Welcome to the twentieth edition of Independent Actuaries and Consultant’s (IAC’s) monthly newsletter.
WE PROVIDE LOSS OF INCOME AND LOSS OF SUPPORT CALCULATIONS TO ATTORNEYS DEALING WITH MVA & OTHER DAMAGES CLAIMS. WE ALSO PROVIDE FREE TRAINING SEMINARS ON THE RAF AMENDMENT ACT TO ALL OUR VALUED CLIENTS.
If you send us instructions you are entitled to the same.
Via this newsletter we will keep you updated of all the latest case law relating to motor vehicle
accidents, the quantification of damages relating to personal injury claims and dates and
venues of training seminars.
Passenger Claims – The Mvumvu aftermath
The facts of this matter are that Ms Mvumvu and 2 other sustained serious injuries in separate collisions, prior to 1 August 2008, whilst being conveyed as passengers. They launched an application to declare section 18 of the RAF Act (“the Act”), which places a R 25 000.00 limitation on their claims for damages, invalid. The Western Cape High Court (WCHC) declared parts of S 18 invalid as it found the limitation to be unconstitutional. However, it ordered that Ms Mvumvu and the other Applicants would qualify for no greater compensation than those who suffered bodily injury after the Amendment Act took effect.
The order was referred to the Constitutional Court (CC) for confirmation and Ms Mvumvu and the 2 others applied to the CC that the order made by the WCHC insofar as it limited their claims to that which they are entitled to recover under the Amendment Act, be set aside, as they were injured prior to the amendment act coming into effect. The fund did not oppose the declaration of unconstitutionality of S 18 but opposed an order granting all passengers injured prior to 1 August 2008, whose claims had not finally been dealt with, being allowed to claim on an unlimited basis. The fund cited financial reasons and the sustainability of the fund to motivate their argument not to allow the order of unconstitutionality to operate retrospectively. The CC confirmed the order of invalidity of parts of S 18 of the Act and ruled that the matter must be remitted to Parliament for it to provide relief for the inequality which the old scheme continues to cause passengers injured prior to 1 August 2008, whose claims has not been finalized. The invalidity order is therefore suspended for 18 months to give Parliament the opportunity to fix the problem.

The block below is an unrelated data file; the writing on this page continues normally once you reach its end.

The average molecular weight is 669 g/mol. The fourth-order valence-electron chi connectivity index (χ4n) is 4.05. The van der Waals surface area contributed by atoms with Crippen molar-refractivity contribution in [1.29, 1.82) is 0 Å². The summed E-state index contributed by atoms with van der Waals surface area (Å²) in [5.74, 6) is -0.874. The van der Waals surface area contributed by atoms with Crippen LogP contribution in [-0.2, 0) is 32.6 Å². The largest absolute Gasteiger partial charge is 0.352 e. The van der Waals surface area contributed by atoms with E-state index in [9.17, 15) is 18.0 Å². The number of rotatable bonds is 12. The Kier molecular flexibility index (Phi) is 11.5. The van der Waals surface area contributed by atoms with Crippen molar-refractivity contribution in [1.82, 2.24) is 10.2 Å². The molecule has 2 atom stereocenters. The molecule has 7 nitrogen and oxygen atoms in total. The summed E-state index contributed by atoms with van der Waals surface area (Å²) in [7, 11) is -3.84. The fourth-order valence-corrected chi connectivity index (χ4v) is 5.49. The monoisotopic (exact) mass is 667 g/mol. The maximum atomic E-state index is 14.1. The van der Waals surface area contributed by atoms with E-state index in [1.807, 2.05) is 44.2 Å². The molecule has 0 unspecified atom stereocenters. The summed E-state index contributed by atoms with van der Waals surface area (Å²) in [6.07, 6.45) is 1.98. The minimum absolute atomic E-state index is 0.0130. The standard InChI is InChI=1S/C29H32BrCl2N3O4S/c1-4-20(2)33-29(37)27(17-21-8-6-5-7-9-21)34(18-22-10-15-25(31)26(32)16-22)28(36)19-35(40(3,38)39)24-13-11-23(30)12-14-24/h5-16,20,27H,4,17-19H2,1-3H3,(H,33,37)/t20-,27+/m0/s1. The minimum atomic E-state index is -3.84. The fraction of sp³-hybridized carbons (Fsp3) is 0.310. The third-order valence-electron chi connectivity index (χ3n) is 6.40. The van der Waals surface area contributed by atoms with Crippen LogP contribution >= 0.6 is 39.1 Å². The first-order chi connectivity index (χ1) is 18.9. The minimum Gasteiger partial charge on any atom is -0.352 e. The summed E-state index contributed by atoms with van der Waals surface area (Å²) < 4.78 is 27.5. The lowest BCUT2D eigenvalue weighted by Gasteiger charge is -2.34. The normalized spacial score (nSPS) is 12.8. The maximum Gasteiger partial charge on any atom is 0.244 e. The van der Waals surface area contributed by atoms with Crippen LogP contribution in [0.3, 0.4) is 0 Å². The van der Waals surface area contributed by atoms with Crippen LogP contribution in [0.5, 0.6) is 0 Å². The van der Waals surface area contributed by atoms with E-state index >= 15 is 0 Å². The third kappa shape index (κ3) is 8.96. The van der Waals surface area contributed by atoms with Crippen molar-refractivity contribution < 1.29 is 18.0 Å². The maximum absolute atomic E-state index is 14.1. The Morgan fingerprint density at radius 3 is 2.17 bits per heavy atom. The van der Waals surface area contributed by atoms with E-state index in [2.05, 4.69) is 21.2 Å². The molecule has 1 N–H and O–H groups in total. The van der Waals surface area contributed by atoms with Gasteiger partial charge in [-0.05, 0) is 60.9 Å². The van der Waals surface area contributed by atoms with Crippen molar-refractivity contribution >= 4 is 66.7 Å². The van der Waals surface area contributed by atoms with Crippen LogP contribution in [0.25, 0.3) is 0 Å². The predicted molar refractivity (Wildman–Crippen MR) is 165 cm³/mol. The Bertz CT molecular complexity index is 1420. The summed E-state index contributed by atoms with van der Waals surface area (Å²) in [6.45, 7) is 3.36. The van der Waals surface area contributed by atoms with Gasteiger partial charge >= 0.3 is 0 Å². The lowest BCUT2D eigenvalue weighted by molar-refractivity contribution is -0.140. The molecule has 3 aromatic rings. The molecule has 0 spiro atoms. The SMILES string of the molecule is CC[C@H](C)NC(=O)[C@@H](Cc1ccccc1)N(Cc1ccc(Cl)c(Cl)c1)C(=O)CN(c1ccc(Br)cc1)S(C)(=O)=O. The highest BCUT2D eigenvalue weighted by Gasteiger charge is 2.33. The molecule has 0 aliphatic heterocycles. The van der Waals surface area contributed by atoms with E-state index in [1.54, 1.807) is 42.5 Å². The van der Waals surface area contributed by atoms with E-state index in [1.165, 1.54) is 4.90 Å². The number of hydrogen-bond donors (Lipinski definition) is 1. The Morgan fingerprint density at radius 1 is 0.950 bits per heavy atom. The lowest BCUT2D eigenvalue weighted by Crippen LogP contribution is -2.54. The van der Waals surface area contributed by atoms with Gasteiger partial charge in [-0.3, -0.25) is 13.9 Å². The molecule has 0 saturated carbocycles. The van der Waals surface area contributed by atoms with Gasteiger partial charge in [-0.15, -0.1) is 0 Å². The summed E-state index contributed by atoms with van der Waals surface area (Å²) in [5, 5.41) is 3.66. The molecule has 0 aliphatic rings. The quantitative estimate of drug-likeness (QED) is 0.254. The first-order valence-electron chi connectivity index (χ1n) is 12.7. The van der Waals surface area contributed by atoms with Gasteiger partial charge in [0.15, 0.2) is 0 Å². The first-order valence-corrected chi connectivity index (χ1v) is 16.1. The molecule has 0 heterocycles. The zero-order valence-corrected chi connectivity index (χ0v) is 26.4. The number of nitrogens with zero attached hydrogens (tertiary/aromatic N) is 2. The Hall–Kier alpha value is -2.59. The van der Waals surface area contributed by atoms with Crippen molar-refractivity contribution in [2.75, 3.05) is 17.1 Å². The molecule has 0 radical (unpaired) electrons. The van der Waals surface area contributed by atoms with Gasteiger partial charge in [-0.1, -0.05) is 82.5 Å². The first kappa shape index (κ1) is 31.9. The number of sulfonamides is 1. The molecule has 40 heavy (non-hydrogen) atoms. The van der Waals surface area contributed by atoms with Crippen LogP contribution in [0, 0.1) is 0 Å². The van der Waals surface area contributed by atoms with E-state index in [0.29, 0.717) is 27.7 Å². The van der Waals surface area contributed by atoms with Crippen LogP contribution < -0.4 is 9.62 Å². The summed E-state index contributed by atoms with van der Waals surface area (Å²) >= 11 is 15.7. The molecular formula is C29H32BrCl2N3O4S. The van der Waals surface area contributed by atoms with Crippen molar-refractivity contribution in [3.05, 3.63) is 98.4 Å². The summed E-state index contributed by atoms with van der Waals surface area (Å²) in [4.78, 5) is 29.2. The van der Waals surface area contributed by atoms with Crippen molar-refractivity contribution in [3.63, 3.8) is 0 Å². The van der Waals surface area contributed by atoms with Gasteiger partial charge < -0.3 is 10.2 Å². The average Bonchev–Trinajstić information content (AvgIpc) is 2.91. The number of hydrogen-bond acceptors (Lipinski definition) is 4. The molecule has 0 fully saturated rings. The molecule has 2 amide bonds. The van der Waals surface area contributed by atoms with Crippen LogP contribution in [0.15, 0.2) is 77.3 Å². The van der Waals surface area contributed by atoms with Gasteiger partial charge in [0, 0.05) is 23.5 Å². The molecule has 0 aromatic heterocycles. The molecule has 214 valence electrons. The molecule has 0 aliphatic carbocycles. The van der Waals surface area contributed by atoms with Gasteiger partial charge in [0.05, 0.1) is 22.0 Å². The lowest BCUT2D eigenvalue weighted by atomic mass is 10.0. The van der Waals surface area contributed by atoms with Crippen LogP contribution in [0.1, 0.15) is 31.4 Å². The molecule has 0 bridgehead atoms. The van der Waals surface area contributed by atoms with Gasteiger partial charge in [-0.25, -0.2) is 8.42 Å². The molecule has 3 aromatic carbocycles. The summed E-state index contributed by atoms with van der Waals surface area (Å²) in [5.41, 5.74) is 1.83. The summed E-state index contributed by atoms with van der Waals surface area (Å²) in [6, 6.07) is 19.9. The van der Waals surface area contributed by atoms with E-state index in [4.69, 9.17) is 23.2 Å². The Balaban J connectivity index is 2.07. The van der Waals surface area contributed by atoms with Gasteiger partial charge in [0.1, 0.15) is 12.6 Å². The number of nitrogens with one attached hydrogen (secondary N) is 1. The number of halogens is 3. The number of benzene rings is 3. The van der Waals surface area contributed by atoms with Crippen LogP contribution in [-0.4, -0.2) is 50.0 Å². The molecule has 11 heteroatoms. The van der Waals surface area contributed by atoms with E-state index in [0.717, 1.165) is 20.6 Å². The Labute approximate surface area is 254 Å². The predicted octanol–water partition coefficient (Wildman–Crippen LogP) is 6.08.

If Parliament fails to cure the defect within the period stated above, which runs out on 16 August 2012, the invalidity order will come into operation with immediate effect and it will operate retrospectively to the date on which the Act came into force. What this means is that the applicants will be entitled to unlimited compensation as if the cap was never enacted. However, the declaration of invalidity ought not to apply to claims in respect of which a final settlement has been reached or a final judgment has been granted, before the date of this judgment (17 February 2011). As a result of the CC judgement the fund has revoked their previous directive not to make any offers on claims i.t.o. S 18(1)(a)(i) (persons injured while being conveyed “for reward”), S 18(1)(b) (passengers who were conveyed under circumstances other than those referred to in section 18(1)(a)) and S 18(2) (persons who has a COIDA claim) and will once again make offers up to the maximum of R 25 000.00.
Sending us an Instruction:
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• Email : email@example.com, or
• Post : PO Box 1172, Cape Town, 8000
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Now for some words of wisdom –
“The thing a wicked man fears shall come upon him, but the desire of the (uncompromisingly)
righteous shall be granted” – Proverbs 10:24 (AMP)